In short, it's the axis the wheel assemble pivots around as the vehicle is steered, from the front it is referred to as the KPI, and from the side as the 'caster angle'. It's different from the camber angle, but as the stub axle/carrier is a single piece any change in one will have a direct affect on the other.
In vehicles that don't use a beam, the KPI is really a virtual angle and is projected through the top and bottom points where wheel carrier assembly is rotating through, with common wishbone type suspension it is through the outer ball joints, and with strut type suspension it is through the top mount and bottom ball joint where the track control link/wishbone is attached to the strut. With multi-link suspensions it is much more complicated as it may move around as the steering and/or suspension operates.
Don't forget, as you're moving the locating points around for the roll centre adjustments, you will almost certainly need to check and make changes to the steering linkages, possible even movingthe rackand/or the outer, stub axle, tie rod's joint position to counter the roll/bump steer that may be introduced.
Hi again guys. From watching the wheel alignment video I see when Andre moves the wheel into full bump it recesses into the guard. Obviously this is fine when the wheels are pointing straight ahead, but will contact when turning. So how do you know how far is too far?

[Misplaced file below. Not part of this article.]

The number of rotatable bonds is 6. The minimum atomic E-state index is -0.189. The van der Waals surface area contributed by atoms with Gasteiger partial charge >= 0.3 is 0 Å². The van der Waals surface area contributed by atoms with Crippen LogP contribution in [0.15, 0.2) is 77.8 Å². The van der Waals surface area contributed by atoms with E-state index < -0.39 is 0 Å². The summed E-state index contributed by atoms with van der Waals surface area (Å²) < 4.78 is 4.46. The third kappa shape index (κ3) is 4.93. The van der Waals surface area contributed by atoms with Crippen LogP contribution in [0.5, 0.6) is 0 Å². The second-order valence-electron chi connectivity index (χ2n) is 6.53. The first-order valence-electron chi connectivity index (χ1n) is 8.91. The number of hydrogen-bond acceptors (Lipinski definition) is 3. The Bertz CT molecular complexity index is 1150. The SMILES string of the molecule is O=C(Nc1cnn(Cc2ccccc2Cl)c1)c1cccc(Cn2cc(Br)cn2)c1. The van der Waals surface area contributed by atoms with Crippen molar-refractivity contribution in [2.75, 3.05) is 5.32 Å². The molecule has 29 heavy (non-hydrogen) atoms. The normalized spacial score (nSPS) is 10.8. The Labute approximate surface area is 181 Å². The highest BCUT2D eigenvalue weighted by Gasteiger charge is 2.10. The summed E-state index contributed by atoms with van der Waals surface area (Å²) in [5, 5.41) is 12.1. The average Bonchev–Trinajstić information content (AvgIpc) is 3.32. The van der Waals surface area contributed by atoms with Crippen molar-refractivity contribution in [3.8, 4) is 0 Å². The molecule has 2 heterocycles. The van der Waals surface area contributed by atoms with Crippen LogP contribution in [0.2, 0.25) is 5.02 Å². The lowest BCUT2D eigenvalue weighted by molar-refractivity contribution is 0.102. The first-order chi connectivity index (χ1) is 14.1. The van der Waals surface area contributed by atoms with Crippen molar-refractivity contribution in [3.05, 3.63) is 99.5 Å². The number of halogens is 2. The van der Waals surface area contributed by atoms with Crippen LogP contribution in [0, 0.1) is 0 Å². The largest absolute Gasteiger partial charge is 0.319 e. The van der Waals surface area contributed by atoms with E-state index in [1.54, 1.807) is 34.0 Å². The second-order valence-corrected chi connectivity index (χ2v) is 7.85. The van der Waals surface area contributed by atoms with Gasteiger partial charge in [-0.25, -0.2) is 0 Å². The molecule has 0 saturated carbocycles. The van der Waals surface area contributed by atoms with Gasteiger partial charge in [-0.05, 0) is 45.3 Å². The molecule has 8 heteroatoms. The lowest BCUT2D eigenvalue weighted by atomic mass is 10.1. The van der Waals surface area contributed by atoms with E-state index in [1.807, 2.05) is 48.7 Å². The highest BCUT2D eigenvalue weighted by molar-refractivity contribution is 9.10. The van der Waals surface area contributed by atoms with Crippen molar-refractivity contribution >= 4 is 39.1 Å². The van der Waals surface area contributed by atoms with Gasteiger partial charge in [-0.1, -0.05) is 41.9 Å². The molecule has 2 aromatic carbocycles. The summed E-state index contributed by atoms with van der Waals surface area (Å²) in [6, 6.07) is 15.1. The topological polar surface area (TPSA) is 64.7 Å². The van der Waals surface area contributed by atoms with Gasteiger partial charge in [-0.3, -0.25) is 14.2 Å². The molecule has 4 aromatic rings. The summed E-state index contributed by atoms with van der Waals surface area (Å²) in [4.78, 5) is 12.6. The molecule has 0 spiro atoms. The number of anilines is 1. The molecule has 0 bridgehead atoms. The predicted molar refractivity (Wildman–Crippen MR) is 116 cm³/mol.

I've now got my suspension tubes done so I'm able to test fit the upright with a wheel on it and jack it up with no spring installed. I worked out that my suspension travel is 80mm. At full bump at the ride height I'm going with, the wheel clears the fender however if you turn, it contacts lightly. Appreciate I'm probably going to be coming up with a solution for more clearance anyway but just curious if this is a normal situation.
There are some instances where stock wheel and tyre sizes will sometimes rub and when changing tyre width, diameter, offset, suspension travel, etc, it is common to run into interference with the wheel's outer and/or inner acrches, the inner body/chassis, and/or suspension/steering components. Some light contact, if at extremes, may be lived with, but there can be a big problem if there are sharp edges that can cut the tyre and/or be 'grabbed' and bent out of shape.
You're doing about as much as you can, checking the clearances with the springs removed and you will need to add a little for suspension deflection, especially if you're still using bushes, for braking and steering loads.
Oh, and don't forget to check for potential steering and/or suspension binding, as that can lead to breakages, which is never a fun thing to happen.
In an ideal situation, you should be able to use all the steering angle with the car at its intended ride height. This will allow you to manoeuvre the car around the pits without damaging anything. As Gord said, some light contact for the tyre on an inner guard you can probably live with, but it has to be very minor. In my experience, most of the time when you have a low car, with large and wide tyres you usually end up restricting the available steering angle to prevent rubbing with some rack stops.